SAN FRANCISCO — Oregon Gov. John Kitzhaber unveiled a balanced budget proposal Tuesday for fiscal years 2012 and 2013 that reduces general-fund supported general obligation bond sales by 80% from the prior biennial spending cycle.

Kitzhaber’s budget recommends reducing general fund-supported GO issuance to around $200 million from about $1 billion during the two-year budget for fiscal years 2010 and 2011, according to Jack Kenny, finance manager in the  budget and management division. Fiscal 2011 ends June 30 in Oregon.

Overall, Kitzhaber’s budget proposes an 8% spending increase — or $1.2 billion — to $14.5 billion, up from the current two-year budget of $13.5 billion.

“It is a significant decrease,” Kenny said of the proposal. “There really is almost no general-fund-supported debt in the governor’s recommended budget — probably less than $200 million.”

Kitzhaber, a Democrat, took office in January. He was elected in November after having served two earlier terms between 1995 and 2003.

The governor proposed a combined bond-issuance authority ceiling for GO and revenue bonds of $4.69 billion in the biennial budget — $1.46 billion of GO bonds and $3.23 billion of revenue bonds.

Estimates for the current two-year cycle, forecast Oregon issuance of $708 million GO bonds and $2 billion in revenues bonds.

Most of the increased bond issuance plans come from double-barreled GO bonds — bonds that are structured to be repaid from another revenue source, but also carry the state’s full-faith-and-credit pledge. Such obligations would grow from issuances of an estimated $489 million in the current two-year budget period to a proposed maximum $1.23 billion in the fiscal 2012-13 biennium.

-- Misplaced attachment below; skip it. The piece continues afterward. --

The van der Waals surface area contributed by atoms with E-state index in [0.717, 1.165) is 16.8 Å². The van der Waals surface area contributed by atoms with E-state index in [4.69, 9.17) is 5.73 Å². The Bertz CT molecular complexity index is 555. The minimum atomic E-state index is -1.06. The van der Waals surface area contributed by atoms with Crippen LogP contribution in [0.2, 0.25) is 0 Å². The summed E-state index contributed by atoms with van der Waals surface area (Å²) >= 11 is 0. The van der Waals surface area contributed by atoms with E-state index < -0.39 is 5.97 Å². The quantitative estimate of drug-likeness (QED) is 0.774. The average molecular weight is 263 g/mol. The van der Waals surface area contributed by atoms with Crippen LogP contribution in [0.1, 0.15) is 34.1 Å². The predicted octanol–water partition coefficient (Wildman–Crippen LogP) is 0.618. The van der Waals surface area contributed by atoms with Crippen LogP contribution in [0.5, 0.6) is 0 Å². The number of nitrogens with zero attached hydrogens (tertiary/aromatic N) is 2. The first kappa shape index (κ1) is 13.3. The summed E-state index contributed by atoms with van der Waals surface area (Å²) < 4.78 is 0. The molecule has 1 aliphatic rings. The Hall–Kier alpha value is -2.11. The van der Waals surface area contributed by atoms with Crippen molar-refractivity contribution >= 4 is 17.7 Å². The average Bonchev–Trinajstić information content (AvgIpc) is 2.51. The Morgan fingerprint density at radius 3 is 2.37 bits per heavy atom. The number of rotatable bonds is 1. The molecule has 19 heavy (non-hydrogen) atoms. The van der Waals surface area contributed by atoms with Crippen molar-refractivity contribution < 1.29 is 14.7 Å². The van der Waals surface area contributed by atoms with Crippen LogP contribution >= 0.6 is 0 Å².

Oregon’s outstanding GO debt as of June 30, 2010, stood at $4.5 billion. Its outstanding bonded indebtedness, including both general obligation and direct revenue bonds, but excluding certificates of participation was $9.3 billion, according to the governor’s budget.

Some agencies will see their bonding authority rise in  the proposed budget.

“There is a significant increase in potential issuance authority for road and bridge infrastructure in the state because of the gas tax increase,” Kenny said.

Kitzhaber’s budget calls for Oregon to continue full speed ahead on its largest revenue bond program, calling for up to $663 million in highway user tax-backed revenue bonds for the Oregon Department of Transportation in fiscal years 2012 and 2013. That compares with $580 million in the current biennium.

Community colleges have less bonding authority in Kitzhaber’s spending plan.

“There is very much a reduction in the issuance authority for general obligation bonds for higher education community colleges,” Kenny said.

Oregon has authorized $207 million in general obligation and lottery-backed bonds for community college projects in the past three biennial budgets. Debt service for those bonds for the 2012 to 2013 cycle is $24 million, a 39% increase from the last two-year budget.

Due to the state revenue shortfall, the budget recommends no new capital projects for the colleges.

The new spending plan calls for Oregon to sell more than $2.4 billion of bonds and certificates of participation this fiscal term, excluding pass-through revenue bonds. That represents an increase of more than $500 million from 2007 to 2009.

Of the outstanding GO debt, 69% is structured to be fully self-supporting.

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